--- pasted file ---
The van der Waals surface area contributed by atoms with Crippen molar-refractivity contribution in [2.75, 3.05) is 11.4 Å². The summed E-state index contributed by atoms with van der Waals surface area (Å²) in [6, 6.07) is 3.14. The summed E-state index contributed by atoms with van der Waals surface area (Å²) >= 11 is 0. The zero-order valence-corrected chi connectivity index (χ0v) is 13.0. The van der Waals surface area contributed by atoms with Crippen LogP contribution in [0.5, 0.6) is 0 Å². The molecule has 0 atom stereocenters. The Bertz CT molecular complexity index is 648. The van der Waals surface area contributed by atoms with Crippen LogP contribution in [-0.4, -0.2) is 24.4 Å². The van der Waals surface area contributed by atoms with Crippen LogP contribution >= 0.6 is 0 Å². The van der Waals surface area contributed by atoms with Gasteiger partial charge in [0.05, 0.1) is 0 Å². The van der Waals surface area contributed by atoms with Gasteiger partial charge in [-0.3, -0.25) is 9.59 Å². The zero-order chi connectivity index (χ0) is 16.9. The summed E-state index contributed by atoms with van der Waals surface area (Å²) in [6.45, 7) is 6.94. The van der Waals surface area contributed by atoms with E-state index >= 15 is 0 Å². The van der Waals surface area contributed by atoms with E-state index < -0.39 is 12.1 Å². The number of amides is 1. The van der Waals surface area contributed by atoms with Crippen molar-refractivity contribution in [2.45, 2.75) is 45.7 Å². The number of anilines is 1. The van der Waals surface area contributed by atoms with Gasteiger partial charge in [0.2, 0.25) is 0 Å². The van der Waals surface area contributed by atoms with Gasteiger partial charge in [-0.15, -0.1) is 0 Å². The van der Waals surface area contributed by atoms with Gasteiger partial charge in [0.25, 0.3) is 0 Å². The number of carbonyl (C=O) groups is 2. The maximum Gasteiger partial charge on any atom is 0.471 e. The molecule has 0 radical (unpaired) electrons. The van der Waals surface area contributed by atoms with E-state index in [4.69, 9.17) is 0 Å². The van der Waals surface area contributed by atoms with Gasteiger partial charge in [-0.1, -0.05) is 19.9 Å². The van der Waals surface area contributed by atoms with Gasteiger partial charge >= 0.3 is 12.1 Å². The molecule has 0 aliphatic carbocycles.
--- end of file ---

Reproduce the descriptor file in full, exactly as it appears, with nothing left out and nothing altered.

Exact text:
The van der Waals surface area contributed by atoms with Crippen molar-refractivity contribution in [2.75, 3.05) is 11.4 Å². The summed E-state index contributed by atoms with van der Waals surface area (Å²) in [6, 6.07) is 3.14. The summed E-state index contributed by atoms with van der Waals surface area (Å²) >= 11 is 0. The zero-order valence-corrected chi connectivity index (χ0v) is 13.0. The van der Waals surface area contributed by atoms with Crippen LogP contribution in [0.5, 0.6) is 0 Å². The molecule has 0 atom stereocenters. The Bertz CT molecular complexity index is 648. The van der Waals surface area contributed by atoms with Crippen LogP contribution in [-0.4, -0.2) is 24.4 Å². The van der Waals surface area contributed by atoms with Crippen LogP contribution >= 0.6 is 0 Å². The van der Waals surface area contributed by atoms with Gasteiger partial charge in [0.05, 0.1) is 0 Å². The van der Waals surface area contributed by atoms with Gasteiger partial charge in [-0.3, -0.25) is 9.59 Å². The zero-order chi connectivity index (χ0) is 16.9. The summed E-state index contributed by atoms with van der Waals surface area (Å²) in [6.45, 7) is 6.94. The van der Waals surface area contributed by atoms with E-state index >= 15 is 0 Å². The van der Waals surface area contributed by atoms with E-state index < -0.39 is 12.1 Å². The number of amides is 1. The van der Waals surface area contributed by atoms with Crippen molar-refractivity contribution in [2.45, 2.75) is 45.7 Å². The number of anilines is 1. The van der Waals surface area contributed by atoms with Gasteiger partial charge in [0.2, 0.25) is 0 Å². The van der Waals surface area contributed by atoms with Gasteiger partial charge in [-0.15, -0.1) is 0 Å². The van der Waals surface area contributed by atoms with Gasteiger partial charge in [0.25, 0.3) is 0 Å². The number of carbonyl (C=O) groups is 2. The maximum Gasteiger partial charge on any atom is 0.471 e. The molecule has 0 radical (unpaired) electrons. The van der Waals surface area contributed by atoms with E-state index in [4.69, 9.17) is 0 Å². The van der Waals surface area contributed by atoms with Gasteiger partial charge in [-0.1, -0.05) is 19.9 Å². The van der Waals surface area contributed by atoms with Gasteiger partial charge >= 0.3 is 12.1 Å². The molecule has 0 aliphatic carbocycles.